While in Nags Head, North Carolina with my friend Melissa and her good friends, we took a side trip to see the Cape Hatteras Light Station. This is a cool site because it makes one of the biggest engineering feats in the United States to date.
My friend Steve and I ventured to the light house with friends Angie and Bill.
The Cape Hatteras Light House (located on land that is part of a National Park) was built close to the shore line in the Outer Banks in the mid-1800s. Over time, the beach eroded and in 1934, the Coast Guard decommissioned the lighthouse as a beacon for ships. Even though in the 1960s-1980s crews worked to stabilize the beach, efforts were washed away in a hurricane. It was looking pretty dark for the light house... but wait! After years of study, in 1999, the lighthouse was actually moved 2,900 feet away from the shore in 23 days.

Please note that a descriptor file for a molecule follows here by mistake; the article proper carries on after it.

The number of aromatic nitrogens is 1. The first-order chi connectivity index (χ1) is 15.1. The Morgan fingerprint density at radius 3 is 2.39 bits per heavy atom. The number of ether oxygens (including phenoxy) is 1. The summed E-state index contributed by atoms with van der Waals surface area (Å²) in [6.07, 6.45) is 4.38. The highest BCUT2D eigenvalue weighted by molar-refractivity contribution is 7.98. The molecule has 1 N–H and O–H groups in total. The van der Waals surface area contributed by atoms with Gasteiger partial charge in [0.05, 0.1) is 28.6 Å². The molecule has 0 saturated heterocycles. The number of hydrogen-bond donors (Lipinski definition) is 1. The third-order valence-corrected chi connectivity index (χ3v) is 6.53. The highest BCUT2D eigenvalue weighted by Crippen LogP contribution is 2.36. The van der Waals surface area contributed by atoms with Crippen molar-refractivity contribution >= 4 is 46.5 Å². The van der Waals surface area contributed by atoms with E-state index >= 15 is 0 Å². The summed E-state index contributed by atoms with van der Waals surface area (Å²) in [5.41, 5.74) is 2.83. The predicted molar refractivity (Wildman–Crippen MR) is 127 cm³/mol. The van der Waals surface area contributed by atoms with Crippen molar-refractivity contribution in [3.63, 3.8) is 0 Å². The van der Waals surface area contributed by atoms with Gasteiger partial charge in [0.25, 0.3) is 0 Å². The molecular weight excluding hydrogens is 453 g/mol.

The move was controversial because many people believed the lighthouse would not survive the structural trauma. The International Chimney Corp of Buffalo, New York won the contract and got the job done in three weeks. There's a museum on site with an interesting documentary on the pragmatics of the move.
I adore lighthouses and have a particular fondness for Old Baldy on Bald Head Island, North Carolina.